This past spring, Rob and I finally tore the walls and
ceiling and even the rotting linoleum out of the Hobby House and put in
insulation and new walls, ceiling and floors.  The Hobby House is a small, one-room house in our back
yard.  It has one window, one door,
one room and electricity.  The
concrete stoop in front of the door says, “Hobby House 1963”.  Someone, long before we lived here,
felt the need to build a place separate from his or her house to spend some
time creating.  What they created,
I don’t know, but I understand completely their need to do so.

For years, we used the Hobby House as a storage unit, which
like all storage spaces at our house, quickly became a junk hole stacked high
with things we no longer need or use and a home to numerous mice, bees and the
occasional copperhead.  It was a
mess.

So we tore it all out, hauled stuff off, and redid it.  For a while, we debated on the actual
purpose for which we were clearing all this stuff.  Would it be an office, Rob’s bike shop, a bunkhouse for the
kids and their friends, a workout room?
What it finally became, thank goodness, was a room of my own.

I bought an old desk from the Habitat shop and painted it,
moved all of our art supplies into a cabinet, also from the Habitat shop,
stocked the shelves with paints and crayons and paper and beads, and sat my
laptop on the freshly painted $20 desk.
I also hung some photos, random pieces of art and threw in a colorful
rug and a cozy armchair.  It became
my room for early morning writing and afternoon art with the kids.  It has even become a makeshift yoga
studio and quiet reading nook in the evenings.

All summer, I got up before the sun, made my coffee and
headed out to my little house for a morning of writing.  I can’t explain the difference this
change of venue has made in my creative endeavors.  I still have the off days when all I write is pure trash,
and some mornings I end up only writing in my ragged journal with its scrawled
handwriting and kooky doodles, but for the most part, I feel grounded and ready
to work whenever I enter the door.

Virginia Woolf knew what she was talking about.  One must have a room of her own if she
wishes to accomplish much of anything.
I was writing before we redid the hobby house, and I’m writing now, even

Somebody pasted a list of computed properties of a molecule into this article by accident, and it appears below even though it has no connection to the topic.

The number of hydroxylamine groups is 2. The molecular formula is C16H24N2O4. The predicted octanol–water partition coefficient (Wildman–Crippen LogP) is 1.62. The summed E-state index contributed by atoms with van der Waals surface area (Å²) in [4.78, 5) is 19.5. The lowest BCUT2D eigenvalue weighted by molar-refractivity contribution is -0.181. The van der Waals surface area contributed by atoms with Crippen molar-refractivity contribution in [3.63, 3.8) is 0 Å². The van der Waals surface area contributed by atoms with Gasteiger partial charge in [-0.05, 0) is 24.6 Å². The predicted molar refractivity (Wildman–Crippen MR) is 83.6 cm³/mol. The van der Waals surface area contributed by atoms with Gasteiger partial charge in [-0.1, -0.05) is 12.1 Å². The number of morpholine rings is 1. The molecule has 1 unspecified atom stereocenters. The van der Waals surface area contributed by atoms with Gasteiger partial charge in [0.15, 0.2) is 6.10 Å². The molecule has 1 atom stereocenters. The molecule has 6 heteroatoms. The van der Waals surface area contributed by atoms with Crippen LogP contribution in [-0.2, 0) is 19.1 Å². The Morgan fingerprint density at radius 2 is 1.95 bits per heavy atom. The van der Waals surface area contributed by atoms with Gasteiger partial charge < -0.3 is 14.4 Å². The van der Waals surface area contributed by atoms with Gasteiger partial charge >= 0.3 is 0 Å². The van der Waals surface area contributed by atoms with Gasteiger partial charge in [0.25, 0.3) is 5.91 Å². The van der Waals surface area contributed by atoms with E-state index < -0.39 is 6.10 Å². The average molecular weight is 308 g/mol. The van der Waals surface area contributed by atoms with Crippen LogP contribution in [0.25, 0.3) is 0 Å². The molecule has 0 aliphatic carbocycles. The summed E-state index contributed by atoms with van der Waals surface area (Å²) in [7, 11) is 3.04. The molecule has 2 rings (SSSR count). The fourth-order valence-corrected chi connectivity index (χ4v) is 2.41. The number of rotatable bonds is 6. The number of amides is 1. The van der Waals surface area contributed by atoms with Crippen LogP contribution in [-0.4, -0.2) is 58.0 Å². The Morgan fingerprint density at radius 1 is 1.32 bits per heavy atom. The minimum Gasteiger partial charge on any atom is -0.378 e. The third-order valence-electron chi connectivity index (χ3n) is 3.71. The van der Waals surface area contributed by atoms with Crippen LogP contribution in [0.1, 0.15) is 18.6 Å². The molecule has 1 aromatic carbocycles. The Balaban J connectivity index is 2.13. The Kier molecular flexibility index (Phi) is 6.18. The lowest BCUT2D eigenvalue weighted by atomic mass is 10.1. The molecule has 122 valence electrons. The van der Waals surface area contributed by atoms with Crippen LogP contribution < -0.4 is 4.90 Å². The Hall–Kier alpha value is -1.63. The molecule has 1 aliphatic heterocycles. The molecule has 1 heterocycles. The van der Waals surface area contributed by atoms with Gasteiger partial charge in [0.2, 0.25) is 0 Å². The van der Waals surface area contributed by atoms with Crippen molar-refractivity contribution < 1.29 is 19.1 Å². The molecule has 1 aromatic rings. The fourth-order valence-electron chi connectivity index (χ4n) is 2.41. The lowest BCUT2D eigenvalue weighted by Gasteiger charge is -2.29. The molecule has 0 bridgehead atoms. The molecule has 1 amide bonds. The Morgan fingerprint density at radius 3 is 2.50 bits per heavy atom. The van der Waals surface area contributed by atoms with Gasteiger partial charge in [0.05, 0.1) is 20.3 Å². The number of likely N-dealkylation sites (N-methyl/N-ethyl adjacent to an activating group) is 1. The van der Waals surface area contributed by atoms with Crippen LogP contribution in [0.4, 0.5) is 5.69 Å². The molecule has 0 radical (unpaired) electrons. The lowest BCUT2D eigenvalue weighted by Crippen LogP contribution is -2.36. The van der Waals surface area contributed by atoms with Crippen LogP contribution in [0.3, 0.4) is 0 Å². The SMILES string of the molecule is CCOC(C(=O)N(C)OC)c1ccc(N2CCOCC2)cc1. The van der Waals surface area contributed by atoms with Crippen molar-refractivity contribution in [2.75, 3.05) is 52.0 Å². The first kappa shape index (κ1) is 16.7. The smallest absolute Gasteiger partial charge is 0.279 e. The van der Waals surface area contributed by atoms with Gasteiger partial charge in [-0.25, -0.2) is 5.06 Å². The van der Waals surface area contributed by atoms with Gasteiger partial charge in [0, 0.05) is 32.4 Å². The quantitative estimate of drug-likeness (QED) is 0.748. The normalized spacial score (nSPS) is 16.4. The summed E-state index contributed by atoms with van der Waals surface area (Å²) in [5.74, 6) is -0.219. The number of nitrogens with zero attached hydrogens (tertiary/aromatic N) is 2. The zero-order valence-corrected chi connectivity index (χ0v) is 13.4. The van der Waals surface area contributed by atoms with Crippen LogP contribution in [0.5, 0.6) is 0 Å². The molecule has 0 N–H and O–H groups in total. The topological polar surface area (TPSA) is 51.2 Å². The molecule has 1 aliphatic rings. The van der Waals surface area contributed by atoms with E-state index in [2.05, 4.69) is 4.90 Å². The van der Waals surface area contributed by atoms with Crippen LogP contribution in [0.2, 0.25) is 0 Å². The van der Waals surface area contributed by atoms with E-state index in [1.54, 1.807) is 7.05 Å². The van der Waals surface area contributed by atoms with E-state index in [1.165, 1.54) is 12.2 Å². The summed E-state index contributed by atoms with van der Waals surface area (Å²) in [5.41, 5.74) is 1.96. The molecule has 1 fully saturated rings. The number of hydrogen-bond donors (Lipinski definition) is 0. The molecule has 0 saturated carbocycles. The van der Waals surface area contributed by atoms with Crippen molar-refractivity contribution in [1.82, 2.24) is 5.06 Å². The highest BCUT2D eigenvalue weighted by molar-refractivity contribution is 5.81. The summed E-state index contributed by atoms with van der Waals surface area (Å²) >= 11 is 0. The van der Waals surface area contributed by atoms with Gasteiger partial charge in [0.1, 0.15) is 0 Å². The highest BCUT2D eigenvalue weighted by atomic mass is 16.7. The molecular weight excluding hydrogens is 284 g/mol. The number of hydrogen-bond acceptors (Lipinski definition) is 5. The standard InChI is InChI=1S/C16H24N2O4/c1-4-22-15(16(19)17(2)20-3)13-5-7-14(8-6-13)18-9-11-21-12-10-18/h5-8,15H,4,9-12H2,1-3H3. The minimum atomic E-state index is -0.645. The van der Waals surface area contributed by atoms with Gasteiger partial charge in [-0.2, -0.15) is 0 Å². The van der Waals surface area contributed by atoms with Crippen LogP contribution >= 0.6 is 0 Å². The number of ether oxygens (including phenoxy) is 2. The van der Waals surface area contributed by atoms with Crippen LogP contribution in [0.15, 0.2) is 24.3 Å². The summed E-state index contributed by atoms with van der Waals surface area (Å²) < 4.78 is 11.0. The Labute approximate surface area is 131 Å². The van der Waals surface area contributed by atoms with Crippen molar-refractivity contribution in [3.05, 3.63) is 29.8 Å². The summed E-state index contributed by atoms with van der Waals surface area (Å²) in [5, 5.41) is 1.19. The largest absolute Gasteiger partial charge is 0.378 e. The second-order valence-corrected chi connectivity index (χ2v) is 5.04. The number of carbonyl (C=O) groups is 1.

as my laptop is in California undergoing repairs for the second week, but it’s
not nearly as much fun.  Without
the laptop, I’ve had to write every morning in our home office on the giant
gargantuan screen that is Rob’s computer.
(Rob believes in big.)
Aside from the dust that is gathering by the inches along the back of
this desk and the laundry that is piled within my line of vision in the living
room, there just isn’t the same creative vibe in here as there is in my little
house.  

I understand now why most artists want to work in a studio,
even if that means a spare room in the attic or basement, rather than at the
kitchen table.  A room of your own
lets you spread stuff out, leave it where it is for a while, and make a mess,
which I’ve discovered is pretty much essential to any creative pursuit.  That, and it’s quiet.

In the hobby house, I don’t have to worry about waking
anyone up or fool with the spastic dogs or hear Rob when he gets up to take a
shower.  It is completely quiet in
the hobby house; there is a stillness that, as well as the ability to let go
and make a mess, is also necessary when writing, painting or whatever.  My quiet mornings have become my
favorite part of the day.  They
seem to set the tone for the rest of it, and I can tell when I’ve missed one.

I know that not everyone has a ready-made house in their
backyard, but I do think that it’s not out of the question for everyone to
carve out a little space that is just for them.  Even kids have nooks and crannies that belong to them.  Don’t you remember crawling into the
back of your closet with a good book and a flashlight, or snuggling down behind
a hay bale in the loft of the barn and listening to the rain on the tin
roof?  I do.  I remember little places, rooms that
belonged to me where I could be alone and read or draw or just sit for a
while.  Sometimes they were in
buildings, sometimes they were in laurel thickets, but always, they were quiet
and I was by myself.  I don’t know
if those things rank among food, water, air and love for basic needs, but I’d
say they’re pretty darned close.  Everyone–
men, women and children– need a room of their own.  Otherwise, how can anyone ever expect to know himself?

 

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